British scientists have created 3D-printed meals for a school in east London to inspire an interest in science subjects among young pupils.
Scientists from the annual Big Bang Fair, which promotes science, technology and maths (STEM) subjects, worked with St Helen's Primary School in Canning Town to create dishes such as geometric fish and chips, cauliflower cogs and a pie in the shape of the mathematical constant of 'Pi' as part of the project.
"We were delighted when the Big Bang Fair approached us to be part of the 3D-printed school dinners project," said Claire O'Sullivan, a teacher at the school.
"Demonstrating STEM in this way is a fantastic opportunity to allow our pupils to see innovative technology first-hand and there is nothing that gets them more excited than bringing classroom learning to life," she said.
The meals, served during school lunchtime this week, followed a survey by the Big Bang Fair that found 71 per cent of 11-16-year-olds think it is crucial to have access to this kind of technology at school not just in science labs and classrooms, but the school gym, playground and even the canteen, with 40 per cent believing it will enable them to learn something while they eat.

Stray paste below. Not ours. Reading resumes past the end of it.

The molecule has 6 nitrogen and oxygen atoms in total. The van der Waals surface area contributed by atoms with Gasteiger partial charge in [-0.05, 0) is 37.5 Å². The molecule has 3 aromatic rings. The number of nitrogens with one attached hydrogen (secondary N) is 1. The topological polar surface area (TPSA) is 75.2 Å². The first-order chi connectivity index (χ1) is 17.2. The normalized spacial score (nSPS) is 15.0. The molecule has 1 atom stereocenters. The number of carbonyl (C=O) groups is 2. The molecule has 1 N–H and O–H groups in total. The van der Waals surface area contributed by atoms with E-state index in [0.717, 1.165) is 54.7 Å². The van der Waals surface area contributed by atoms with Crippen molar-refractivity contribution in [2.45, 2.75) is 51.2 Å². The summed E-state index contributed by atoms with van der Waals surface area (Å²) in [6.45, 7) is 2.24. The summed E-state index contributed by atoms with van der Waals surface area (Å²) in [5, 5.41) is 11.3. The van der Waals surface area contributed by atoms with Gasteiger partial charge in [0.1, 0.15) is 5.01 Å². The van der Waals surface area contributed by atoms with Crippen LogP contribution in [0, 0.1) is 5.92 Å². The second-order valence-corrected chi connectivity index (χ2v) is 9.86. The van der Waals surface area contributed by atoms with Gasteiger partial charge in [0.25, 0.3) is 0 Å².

"Our research and this trial show just how big an appetite there is amongst young people to experience new technologies," said Beth Elgood from EngineeringUK, organisers of the Big Bang Fair.
"Building on young people's curiosity about how they might shape the world in the future and inspiring them to think about where their science, technology, engineering and maths studies might take them, is what the Big Bang Fair and Competition are all about," she said.
The team hopes the futuristic meals, being dished out by the school's cooks alongside engineers, will inspire children to take up careers in STEM-related fields.
Brenda Yearsley, UK Schools and Education Development Manager, Global Social Innovation Team at Siemens, a long term supporter of the Fair, added, "3D printing is fast becoming a mainstream technology but that makes it no less groundbreaking and exciting, with a vast number of applications across sectors, from medicine to motor sports, improving lives across the board and enabling STEM specialists to make ever bigger leaps and bounds in their fields".
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